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Wednesday, 12 October 1983
Page: 1683

Mr GRIFFITHS(7.19) —This evening I wish to address my remarks to that part of the States (Works and Housing) Assistance Bill which is directed to the provision of public housing. Of course the Government's objective is not only to increase in absolute terms the amount provided by the Commonwealth for public housing but also to provide an incentive to the States to increase the amounts they would normally have allocated to public housing programs. The Commonwealth, of course, increased direct funding under the Commonwealth-State Housing Agreement to $500m in 1983-84. This represented a 50 per cent increase on that provided by the Fraser Government in 1982-83.

Recent events in Melbourne, where a large number of homeless young were gaoled for squatting in a government-owned property, merely highlighted the tip of an iceberg in terms of the disgraceful housing situation inherited by this Government. Let me give some examples of what this Government inherited from the present Opposition. Estimates show that, on seasonally adjusted figures, approximately 24,800 dwellings were commenced in March this year. That figure represented the lowest commencement for dwellings since 1963, that is, the lowest commencement for 20 years. This indicates clearly the Liberal Party's contribution to housing in this country. The existing national housing stock is some 80,000 below requirements, thus contributing significantly to the current pressure on the private rental market, and hence contributing significantly to the sort of situation where homeless people are forced to squat merely to survive. In the last year of the Fraser Government the States received only one- seventh or 15 per cent of what they received during the last year of the Whitlam Government.

More than 100,000 Australian families are currently on the waiting lists of State housing authorities. The Housing Industry Association estimates that 300, 000 persons in the private rental market are urgently in need of housing assistance, the vast majority of whom are in fact eligible under existing guidelines for public housing. No wonder. During 1981-82 public sector housing commencements throughout Australia numbered 9,326, or less than half the number for 1975-76. Perhaps members of the Opposition are the guilty people more appropriately subject to legal proceedings resulting from the homelessness experienced by the Bona Vista squatters.

When one reflects for a moment on the dimensions of the crisis confronting our homeless it seems that the negligence of the Liberal Government in this area was almost criminal. Interest rates went out of control. The trend to larger individual loans began to restrict the large number of moderate loan seekers. These and the other statitistics I have quoted give only a general impression of how the previous Government failed those Australians in need of secure, adequate housing.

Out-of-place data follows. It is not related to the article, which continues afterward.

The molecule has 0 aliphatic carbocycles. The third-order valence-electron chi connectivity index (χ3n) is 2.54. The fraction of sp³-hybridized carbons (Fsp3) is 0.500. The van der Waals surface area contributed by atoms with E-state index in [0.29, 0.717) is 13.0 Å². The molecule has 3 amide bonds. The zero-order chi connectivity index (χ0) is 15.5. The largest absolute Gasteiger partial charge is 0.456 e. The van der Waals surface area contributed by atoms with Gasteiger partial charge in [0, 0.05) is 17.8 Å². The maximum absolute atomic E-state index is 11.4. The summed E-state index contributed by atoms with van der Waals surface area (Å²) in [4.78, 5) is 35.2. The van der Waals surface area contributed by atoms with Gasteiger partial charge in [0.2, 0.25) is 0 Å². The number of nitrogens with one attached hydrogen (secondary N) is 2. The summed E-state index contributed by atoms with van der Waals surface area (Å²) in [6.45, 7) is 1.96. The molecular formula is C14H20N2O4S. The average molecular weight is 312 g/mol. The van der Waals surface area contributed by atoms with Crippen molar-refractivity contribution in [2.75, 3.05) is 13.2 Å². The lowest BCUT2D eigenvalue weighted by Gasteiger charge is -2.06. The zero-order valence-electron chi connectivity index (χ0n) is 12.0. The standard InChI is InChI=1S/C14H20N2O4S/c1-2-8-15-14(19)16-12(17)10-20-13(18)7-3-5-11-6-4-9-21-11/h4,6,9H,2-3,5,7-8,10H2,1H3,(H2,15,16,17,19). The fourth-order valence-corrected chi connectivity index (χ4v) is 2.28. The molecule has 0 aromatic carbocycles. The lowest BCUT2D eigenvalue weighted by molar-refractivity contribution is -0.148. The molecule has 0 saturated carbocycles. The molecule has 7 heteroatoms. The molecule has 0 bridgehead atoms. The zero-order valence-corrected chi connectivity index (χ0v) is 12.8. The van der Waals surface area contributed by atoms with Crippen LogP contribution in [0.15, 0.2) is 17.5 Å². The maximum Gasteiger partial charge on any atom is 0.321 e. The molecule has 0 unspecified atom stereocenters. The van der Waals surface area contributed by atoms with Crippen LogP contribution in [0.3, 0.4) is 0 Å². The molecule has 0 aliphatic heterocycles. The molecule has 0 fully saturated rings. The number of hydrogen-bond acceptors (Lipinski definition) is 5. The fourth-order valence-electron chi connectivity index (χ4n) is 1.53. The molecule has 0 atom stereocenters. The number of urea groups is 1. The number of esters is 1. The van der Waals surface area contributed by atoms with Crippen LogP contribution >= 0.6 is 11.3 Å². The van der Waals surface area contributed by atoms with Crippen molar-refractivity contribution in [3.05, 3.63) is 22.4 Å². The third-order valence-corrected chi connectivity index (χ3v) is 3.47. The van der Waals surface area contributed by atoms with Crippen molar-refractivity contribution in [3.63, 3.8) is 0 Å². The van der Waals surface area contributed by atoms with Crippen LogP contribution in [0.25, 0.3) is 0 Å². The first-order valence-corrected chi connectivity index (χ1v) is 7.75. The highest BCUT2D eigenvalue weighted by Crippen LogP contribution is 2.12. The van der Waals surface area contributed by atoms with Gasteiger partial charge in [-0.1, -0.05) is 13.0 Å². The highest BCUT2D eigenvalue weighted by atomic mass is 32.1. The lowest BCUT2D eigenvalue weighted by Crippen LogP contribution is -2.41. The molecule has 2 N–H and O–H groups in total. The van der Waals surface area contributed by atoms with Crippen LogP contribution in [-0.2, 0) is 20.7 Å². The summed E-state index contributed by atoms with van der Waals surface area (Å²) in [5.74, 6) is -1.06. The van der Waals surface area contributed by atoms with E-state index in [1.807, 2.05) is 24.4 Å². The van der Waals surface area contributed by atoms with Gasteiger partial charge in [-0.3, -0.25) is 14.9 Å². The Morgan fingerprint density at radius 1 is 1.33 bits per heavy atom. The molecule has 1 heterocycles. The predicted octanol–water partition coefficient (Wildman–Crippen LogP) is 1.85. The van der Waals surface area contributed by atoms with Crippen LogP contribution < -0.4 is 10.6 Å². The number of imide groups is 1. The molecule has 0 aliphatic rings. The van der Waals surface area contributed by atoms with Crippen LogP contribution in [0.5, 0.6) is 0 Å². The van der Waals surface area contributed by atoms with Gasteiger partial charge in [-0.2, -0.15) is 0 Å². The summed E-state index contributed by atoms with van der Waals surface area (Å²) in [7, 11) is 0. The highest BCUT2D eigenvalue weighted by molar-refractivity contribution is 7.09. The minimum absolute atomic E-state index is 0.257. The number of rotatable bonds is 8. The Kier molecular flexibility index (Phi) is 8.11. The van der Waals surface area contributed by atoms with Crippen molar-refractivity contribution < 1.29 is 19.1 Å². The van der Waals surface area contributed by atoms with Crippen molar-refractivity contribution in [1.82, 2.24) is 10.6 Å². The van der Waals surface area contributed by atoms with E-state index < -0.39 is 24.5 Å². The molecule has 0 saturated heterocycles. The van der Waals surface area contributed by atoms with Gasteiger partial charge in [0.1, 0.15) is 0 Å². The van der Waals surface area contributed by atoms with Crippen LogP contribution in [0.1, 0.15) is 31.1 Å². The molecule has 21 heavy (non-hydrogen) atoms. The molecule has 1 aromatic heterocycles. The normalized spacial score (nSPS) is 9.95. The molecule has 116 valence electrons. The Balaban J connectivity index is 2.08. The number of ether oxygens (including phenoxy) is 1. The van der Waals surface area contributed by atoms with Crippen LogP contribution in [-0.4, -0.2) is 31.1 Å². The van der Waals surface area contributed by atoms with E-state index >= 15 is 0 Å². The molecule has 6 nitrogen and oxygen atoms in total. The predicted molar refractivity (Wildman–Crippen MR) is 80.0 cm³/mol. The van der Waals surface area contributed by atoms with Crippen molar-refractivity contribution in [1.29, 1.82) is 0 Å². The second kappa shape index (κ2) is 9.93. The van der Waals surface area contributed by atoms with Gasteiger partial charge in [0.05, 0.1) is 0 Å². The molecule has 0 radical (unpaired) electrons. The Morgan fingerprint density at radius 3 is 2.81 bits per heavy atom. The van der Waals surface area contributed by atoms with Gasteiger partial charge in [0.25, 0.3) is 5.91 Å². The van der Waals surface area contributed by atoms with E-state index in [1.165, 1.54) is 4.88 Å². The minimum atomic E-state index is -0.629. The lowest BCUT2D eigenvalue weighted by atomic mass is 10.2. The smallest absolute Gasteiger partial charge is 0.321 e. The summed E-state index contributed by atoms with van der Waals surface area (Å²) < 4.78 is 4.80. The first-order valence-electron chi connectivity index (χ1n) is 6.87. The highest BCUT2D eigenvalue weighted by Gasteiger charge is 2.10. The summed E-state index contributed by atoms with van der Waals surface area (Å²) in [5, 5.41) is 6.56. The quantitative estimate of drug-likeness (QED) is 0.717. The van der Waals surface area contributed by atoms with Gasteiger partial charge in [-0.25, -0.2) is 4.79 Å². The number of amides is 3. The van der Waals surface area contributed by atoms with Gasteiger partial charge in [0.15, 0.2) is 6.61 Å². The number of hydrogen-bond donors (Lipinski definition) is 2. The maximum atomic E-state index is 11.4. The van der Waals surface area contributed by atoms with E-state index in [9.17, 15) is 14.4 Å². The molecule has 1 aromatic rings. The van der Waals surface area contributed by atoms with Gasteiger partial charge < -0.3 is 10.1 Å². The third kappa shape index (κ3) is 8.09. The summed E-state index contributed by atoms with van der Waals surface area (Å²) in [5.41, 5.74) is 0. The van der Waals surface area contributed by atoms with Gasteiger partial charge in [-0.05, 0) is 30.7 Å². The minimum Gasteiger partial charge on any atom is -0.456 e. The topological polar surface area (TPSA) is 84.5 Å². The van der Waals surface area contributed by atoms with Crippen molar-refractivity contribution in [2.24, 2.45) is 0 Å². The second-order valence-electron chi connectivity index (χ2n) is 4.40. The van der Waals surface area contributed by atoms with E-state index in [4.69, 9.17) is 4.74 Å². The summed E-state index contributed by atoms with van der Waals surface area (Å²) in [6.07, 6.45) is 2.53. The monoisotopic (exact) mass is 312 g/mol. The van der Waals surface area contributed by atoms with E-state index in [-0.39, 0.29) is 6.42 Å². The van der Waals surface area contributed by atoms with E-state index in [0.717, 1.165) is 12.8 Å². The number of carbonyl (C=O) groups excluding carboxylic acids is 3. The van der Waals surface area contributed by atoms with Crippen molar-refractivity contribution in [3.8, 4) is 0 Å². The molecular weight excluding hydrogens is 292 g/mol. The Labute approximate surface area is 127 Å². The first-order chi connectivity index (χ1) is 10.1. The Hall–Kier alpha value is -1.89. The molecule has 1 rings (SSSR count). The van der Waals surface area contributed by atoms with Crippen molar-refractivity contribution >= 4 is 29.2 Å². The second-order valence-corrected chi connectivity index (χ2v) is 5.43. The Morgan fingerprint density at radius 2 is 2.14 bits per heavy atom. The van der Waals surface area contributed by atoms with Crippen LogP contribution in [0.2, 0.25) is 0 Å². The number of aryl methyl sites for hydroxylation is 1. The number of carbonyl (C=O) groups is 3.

In my own western region of Melbourne last year there were more than 6,000 requests for emergency accommodation. One thousand five hundred and fifty persons resided permanently in caravan parks, paying often as much as $85 per week for usually sub-standard accommodation. On the local Housing Commission waiting lists were some 1,204 applicants, whilst there existed a total stock of public housing units of only 3,474 in the region. The waiting periods for this accommodation are 18 months for two-bedroom units, extending to two to three years and increasing for those people who, because of the size of their families , need three-bedroom units. The Western Region Standing Committee on Housing has indicated that there are some 7,020 persons facing homelessness in my region alone. Some 9,790, nearly 10,000, pensioners rent in the private market-surely a recipe for poverty, having regard to the relatively high rents and the commensurate low levels of pensions.

Whilst the crisis confronting our homeless is, of course, the most serious aspect of the housing crisis, another important matter addressed by our policies is the crisis of unemployment. During 1981-82 some 25,000 jobs were lost in the building industry with thousands more in 1982-83. The multiplier effect meant that this figure represented only a part of the unemployment caused by the collapse of the housing industry. Our housing program is designed to recoup these many thousands of jobs and to return the labour intensive home building industry to its proper place in a healthy economy.

This Government inherited an economic shambles from the present Opposition. Any government that increases funds made available to housing at a time of such economic stringency clearly sees that area as a priority. This is not to say that these measures of themselves will be sufficient. They are very much the beginning of a long term housing program. However, this first stage of our public housing program represents a much needed change in direction, a change that at least provides some hope for the great many Australians now without adequate shelter. I commend the Bill to the House.